With talk of AI integration and the cryptocurrency industry mostly focusing on how AI can help the crypto industry fight scams, experts aren’t paying attention. to the fact that it could have the completely opposite effect. In fact, Meta recently warned that hackers appear to be taking advantage of OpenAI’s ChatGPT to attempt to gain access to users’ Facebook accounts.
Meta reported blocking over 1,000 malicious links masked as ChatGPT extensions in March and April alone. The platform has gone so far as to call ChatGPT “the new crypto” in the eyes of scammers. Additionally, searching for the keywords “ChatGPT” or “OpenAI” on DEXTools, an interactive crypto trading platform that tracks a number of tokens, collectively reveals over 700 token trading pairs that mention one. or the other of the two keywords. This shows that scammers are using the hype around the AI tool to create tokens, although OpenAI is not announcing an official entry into the blockchain world.
Social media platforms have become popular channels to promote new scam coins online. Scammers take advantage of the wide reach and influence of these platforms to generate a large number of subscribers in a short time. By leveraging AI-powered tools, they can further amplify their reach and build a seemingly loyal fanbase of thousands. These fake accounts and interactions can be used to give the illusion of credibility and popularity to their scam schemes.
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Much of crypto operates on social proof of work, which suggests that if a cryptocurrency or project seems popular and has a large following, it must be popular for a reason. Investors and new buyers tend to trust projects with larger and more loyal online followings, assuming others have done enough research before investing. However, the use of AI can challenge this assumption and undermine social proof of work.
Now, just because something has thousands of genuine likes and comments doesn’t necessarily mean it’s a legit project. This is just one attack vector, and the AI will create many more. One such example is “pig butcher” scams, where an AI instance may spend several days befriending someone, usually an elderly or vulnerable person, only to end up scamming them. The advancement of artificial intelligence technologies has allowed scammers to automate and scale fraudulent activities, potentially targeting vulnerable people in the cryptosphere.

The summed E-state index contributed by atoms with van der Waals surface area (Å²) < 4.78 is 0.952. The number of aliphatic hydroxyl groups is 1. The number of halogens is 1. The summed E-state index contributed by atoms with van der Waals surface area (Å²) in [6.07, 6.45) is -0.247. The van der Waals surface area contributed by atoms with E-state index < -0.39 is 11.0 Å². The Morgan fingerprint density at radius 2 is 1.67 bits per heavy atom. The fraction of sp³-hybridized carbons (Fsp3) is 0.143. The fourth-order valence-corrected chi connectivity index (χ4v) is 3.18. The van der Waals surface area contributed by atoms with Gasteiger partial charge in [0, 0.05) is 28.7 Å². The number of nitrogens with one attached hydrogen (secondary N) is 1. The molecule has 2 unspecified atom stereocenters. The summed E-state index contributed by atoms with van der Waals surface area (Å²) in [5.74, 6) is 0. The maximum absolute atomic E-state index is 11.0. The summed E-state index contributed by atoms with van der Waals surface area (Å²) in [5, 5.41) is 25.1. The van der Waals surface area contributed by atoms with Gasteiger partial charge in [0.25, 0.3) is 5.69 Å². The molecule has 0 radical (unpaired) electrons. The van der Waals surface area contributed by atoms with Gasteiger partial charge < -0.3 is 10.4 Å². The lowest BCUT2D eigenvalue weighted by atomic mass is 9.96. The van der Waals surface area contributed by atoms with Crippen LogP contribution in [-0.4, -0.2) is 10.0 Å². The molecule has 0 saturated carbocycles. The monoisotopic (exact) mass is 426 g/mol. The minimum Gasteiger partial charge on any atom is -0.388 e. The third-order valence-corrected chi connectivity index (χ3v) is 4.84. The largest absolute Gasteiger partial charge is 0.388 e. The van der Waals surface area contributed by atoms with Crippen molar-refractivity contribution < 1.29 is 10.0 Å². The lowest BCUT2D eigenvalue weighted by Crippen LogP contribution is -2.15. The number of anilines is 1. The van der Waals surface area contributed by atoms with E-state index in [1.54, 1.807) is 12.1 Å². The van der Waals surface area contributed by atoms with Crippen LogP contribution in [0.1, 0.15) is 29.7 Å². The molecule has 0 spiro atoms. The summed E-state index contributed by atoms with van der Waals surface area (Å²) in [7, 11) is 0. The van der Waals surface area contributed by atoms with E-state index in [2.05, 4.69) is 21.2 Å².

Scammers can use AI-driven chatbots or virtual assistants to engage with individuals, provide investment advice, promote fake tokens and initial coin offerings, or provide high-yield investment opportunities. Such AI scams can also be very dangerous as they are capable of mimicking human-like conversations to a T. Additionally, by taking advantage of social media platforms and AI-generated content, scammers can orchestrate elaborate pump-and-dump schemes, artificially inflating the value of tokens and sell their holdings for large profits, leaving many investors with losses.
Related: Don’t be surprised if the AI tries to sabotage your crypto
Investors have long been warned to beware of deep crypto scams, which use artificial intelligence technologies to create highly realistic online content that swaps faces in videos and photos or even alters audio content to give the impression that influencers or other well-known personalities endorse scam schemes.
A very prominent deepfake that affected the crypto industry was a video of former FTX CEO Sam Bankman-Fried directing users to a malicious website promising to double their crypto.
Earlier this year, in March 2023, the so-called AI project Harvest Keeper defrauded its users of around $1 million. Also, around the same time, projects began to emerge on Twitter under the name “CryptoGPT”.
However, on a more positive note, AI also has the potential to automate the boring and monotonous aspects of crypto development, acting as a great tool for blockchain experts. The tasks required by each project, such as setting up Solidity environments or generating base code, are simplified through the use of AI technology. Eventually, the barrier to entry will be significantly lowered, and the crypto industry will be less about development skills and more about whether or not the idea has any real utility.
In some niche cases, AI will have a surprising way of democratizing processes that we currently assume are beholden only to an elite class – in this case, well-studied senior developers. But with everyone having access to advanced developer tools and crypto launch pads, the sky is the limit. As AI makes it easier to scam projects, users should exercise caution and due diligence before investing in a project, such as watching out for suspicious URLs and never investing in anything that seems to come out of nowhere .
Felix Roemer is the founder of Gamdom. He briefly attended ILS Fernstudium in Germany before founding Gamdom in 2016 at the age of 22 – after investing in crypto, playing poker and making money from the game RuneScape.
This article is for general informational purposes and is not intended to be and should not be considered legal or investment advice. The views, thoughts and opinions expressed herein are those of the author alone and do not necessarily reflect or represent the views and opinions of Cointelegraph.